On the mechanical, cognitive and sociable facets of human compliance and their robotic counterparts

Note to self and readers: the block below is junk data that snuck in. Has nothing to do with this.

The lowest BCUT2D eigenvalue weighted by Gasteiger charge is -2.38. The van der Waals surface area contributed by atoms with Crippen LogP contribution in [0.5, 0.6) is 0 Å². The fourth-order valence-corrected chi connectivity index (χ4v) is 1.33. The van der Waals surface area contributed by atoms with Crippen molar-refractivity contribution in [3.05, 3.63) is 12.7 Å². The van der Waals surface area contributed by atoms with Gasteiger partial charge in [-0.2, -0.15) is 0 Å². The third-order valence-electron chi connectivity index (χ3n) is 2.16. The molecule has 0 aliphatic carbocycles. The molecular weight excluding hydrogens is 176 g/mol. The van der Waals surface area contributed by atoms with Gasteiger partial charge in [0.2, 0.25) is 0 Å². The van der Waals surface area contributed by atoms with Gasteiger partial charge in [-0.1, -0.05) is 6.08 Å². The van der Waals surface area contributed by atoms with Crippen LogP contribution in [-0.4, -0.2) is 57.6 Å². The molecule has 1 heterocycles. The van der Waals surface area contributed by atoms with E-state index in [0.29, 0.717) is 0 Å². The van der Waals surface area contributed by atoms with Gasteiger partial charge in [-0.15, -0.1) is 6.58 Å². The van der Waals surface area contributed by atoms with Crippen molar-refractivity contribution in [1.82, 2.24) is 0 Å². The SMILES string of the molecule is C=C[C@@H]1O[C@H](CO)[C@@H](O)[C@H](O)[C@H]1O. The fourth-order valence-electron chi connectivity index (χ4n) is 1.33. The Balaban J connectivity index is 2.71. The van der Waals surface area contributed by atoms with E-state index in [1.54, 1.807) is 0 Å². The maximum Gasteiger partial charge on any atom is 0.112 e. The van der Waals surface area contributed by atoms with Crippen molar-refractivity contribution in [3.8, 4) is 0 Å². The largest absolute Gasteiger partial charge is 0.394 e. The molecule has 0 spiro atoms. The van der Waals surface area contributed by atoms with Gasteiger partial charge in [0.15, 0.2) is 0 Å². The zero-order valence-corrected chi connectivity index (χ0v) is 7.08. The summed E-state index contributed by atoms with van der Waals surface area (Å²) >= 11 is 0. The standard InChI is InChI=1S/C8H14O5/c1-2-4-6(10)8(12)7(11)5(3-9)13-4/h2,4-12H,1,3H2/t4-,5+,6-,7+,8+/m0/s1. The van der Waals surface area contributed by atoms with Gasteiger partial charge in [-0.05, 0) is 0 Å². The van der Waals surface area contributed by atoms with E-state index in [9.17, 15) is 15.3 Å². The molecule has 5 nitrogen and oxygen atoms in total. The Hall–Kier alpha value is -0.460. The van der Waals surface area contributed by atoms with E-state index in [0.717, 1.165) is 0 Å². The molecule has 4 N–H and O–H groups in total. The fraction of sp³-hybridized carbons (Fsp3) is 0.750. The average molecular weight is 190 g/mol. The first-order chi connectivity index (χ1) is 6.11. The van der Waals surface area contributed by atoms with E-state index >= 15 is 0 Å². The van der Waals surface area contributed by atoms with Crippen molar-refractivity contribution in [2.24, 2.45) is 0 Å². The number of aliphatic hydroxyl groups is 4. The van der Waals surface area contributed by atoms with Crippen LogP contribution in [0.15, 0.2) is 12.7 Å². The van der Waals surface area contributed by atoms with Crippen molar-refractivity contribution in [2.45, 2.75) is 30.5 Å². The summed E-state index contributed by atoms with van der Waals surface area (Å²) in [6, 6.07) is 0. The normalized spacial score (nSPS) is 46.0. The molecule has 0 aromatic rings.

Compliance has become a key requirement for robots meant to interact with humans. It is viewed as a necessary property to increase safety and efficiency in human-robot cooperative actions. In humans, compliance takes three dimensions: mechanical, cognitive and social. While robotics has focused primarily on modeling the first two, we here discuss the importance to consider also the social dimension that compliance takes in human-human interactions and how this can be extended to human-robot interactions. We discuss situations in Which requesting that the human complies to the machine may be advantageous, and not the converse. We conclude with a list of open ethical and legal issues that may arise from developing actively non-compliant machines. (C) 2016 Elsevier B.V. All rights reserved.